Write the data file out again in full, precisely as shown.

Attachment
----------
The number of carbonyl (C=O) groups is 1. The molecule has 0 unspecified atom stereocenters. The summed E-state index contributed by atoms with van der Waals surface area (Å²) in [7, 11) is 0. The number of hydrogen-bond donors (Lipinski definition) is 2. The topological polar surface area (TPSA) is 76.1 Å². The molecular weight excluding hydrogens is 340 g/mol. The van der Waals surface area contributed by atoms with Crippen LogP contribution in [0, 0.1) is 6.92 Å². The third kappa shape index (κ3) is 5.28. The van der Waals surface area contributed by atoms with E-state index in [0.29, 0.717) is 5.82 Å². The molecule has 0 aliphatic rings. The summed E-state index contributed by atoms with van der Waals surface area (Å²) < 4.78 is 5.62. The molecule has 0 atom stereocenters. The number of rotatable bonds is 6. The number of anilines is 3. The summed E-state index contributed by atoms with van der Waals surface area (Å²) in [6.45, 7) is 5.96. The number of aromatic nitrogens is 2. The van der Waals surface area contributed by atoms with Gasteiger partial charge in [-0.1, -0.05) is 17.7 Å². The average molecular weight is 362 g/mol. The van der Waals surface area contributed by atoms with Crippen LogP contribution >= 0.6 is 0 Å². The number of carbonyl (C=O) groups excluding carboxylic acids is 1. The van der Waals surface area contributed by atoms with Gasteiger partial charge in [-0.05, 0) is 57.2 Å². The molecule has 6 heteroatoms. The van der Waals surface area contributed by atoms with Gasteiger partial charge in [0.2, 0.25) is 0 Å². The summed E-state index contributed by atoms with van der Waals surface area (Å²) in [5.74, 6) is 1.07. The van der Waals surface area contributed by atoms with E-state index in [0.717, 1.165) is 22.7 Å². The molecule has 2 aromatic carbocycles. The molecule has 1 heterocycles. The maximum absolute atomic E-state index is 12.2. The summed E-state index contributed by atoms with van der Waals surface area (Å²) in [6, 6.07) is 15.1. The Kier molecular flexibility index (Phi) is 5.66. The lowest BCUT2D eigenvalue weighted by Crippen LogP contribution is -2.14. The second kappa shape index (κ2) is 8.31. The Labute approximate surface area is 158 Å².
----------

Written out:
The number of carbonyl (C=O) groups is 1. The molecule has 0 unspecified atom stereocenters. The summed E-state index contributed by atoms with van der Waals surface area (Å²) in [7, 11) is 0. The number of hydrogen-bond donors (Lipinski definition) is 2. The topological polar surface area (TPSA) is 76.1 Å². The molecular weight excluding hydrogens is 340 g/mol. The van der Waals surface area contributed by atoms with Crippen LogP contribution in [0, 0.1) is 6.92 Å². The third kappa shape index (κ3) is 5.28. The van der Waals surface area contributed by atoms with E-state index in [0.29, 0.717) is 5.82 Å². The molecule has 0 aliphatic rings. The summed E-state index contributed by atoms with van der Waals surface area (Å²) < 4.78 is 5.62. The molecule has 0 atom stereocenters. The number of rotatable bonds is 6. The number of anilines is 3. The summed E-state index contributed by atoms with van der Waals surface area (Å²) in [6.45, 7) is 5.96. The number of aromatic nitrogens is 2. The van der Waals surface area contributed by atoms with Gasteiger partial charge in [-0.1, -0.05) is 17.7 Å². The average molecular weight is 362 g/mol. The van der Waals surface area contributed by atoms with Crippen LogP contribution >= 0.6 is 0 Å². The number of carbonyl (C=O) groups excluding carboxylic acids is 1. The van der Waals surface area contributed by atoms with Gasteiger partial charge in [-0.05, 0) is 57.2 Å². The molecule has 6 heteroatoms. The van der Waals surface area contributed by atoms with Gasteiger partial charge in [0.2, 0.25) is 0 Å². The summed E-state index contributed by atoms with van der Waals surface area (Å²) in [5.74, 6) is 1.07. The van der Waals surface area contributed by atoms with E-state index in [0.717, 1.165) is 22.7 Å². The molecule has 2 aromatic carbocycles. The molecule has 1 heterocycles. The maximum absolute atomic E-state index is 12.2. The summed E-state index contributed by atoms with van der Waals surface area (Å²) in [6, 6.07) is 15.1. The Kier molecular flexibility index (Phi) is 5.66. The lowest BCUT2D eigenvalue weighted by Crippen LogP contribution is -2.14. The second kappa shape index (κ2) is 8.31. The Labute approximate surface area is 158 Å².